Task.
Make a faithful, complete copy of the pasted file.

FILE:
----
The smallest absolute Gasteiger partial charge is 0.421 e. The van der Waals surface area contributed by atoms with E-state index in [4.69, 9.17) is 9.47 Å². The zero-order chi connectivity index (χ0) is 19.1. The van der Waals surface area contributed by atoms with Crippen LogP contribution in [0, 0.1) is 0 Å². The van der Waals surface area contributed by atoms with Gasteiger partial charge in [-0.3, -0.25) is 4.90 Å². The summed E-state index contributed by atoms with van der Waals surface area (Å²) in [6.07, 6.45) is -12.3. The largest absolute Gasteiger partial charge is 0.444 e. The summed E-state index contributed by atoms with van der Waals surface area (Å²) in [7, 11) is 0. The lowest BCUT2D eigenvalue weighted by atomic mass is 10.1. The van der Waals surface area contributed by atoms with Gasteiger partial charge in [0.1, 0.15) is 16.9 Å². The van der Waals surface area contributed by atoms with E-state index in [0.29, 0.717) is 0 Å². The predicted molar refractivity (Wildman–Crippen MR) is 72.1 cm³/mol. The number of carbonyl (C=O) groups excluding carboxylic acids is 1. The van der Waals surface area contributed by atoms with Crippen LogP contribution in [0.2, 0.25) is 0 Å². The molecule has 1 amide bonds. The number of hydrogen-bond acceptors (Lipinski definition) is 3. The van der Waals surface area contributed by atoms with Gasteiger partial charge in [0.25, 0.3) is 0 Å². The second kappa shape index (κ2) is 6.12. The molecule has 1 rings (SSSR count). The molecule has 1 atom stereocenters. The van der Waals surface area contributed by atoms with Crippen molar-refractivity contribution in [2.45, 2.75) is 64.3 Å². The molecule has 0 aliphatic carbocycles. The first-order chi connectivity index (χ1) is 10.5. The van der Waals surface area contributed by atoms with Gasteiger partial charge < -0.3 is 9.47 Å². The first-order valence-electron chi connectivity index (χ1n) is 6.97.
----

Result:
The smallest absolute Gasteiger partial charge is 0.421 e. The van der Waals surface area contributed by atoms with E-state index in [4.69, 9.17) is 9.47 Å². The zero-order chi connectivity index (χ0) is 19.1. The van der Waals surface area contributed by atoms with Crippen LogP contribution in [0, 0.1) is 0 Å². The van der Waals surface area contributed by atoms with Gasteiger partial charge in [-0.3, -0.25) is 4.90 Å². The summed E-state index contributed by atoms with van der Waals surface area (Å²) in [6.07, 6.45) is -12.3. The largest absolute Gasteiger partial charge is 0.444 e. The summed E-state index contributed by atoms with van der Waals surface area (Å²) in [7, 11) is 0. The lowest BCUT2D eigenvalue weighted by atomic mass is 10.1. The van der Waals surface area contributed by atoms with Gasteiger partial charge in [0.1, 0.15) is 16.9 Å². The van der Waals surface area contributed by atoms with E-state index in [0.29, 0.717) is 0 Å². The predicted molar refractivity (Wildman–Crippen MR) is 72.1 cm³/mol. The number of carbonyl (C=O) groups excluding carboxylic acids is 1. The van der Waals surface area contributed by atoms with Crippen LogP contribution in [0.2, 0.25) is 0 Å². The molecule has 1 amide bonds. The number of hydrogen-bond acceptors (Lipinski definition) is 3. The van der Waals surface area contributed by atoms with Gasteiger partial charge in [0.25, 0.3) is 0 Å². The second kappa shape index (κ2) is 6.12. The molecule has 1 rings (SSSR count). The molecule has 1 atom stereocenters. The van der Waals surface area contributed by atoms with Crippen molar-refractivity contribution in [2.45, 2.75) is 64.3 Å². The molecule has 0 aliphatic carbocycles. The first-order chi connectivity index (χ1) is 10.5. The van der Waals surface area contributed by atoms with Gasteiger partial charge < -0.3 is 9.47 Å². The first-order valence-electron chi connectivity index (χ1n) is 6.97.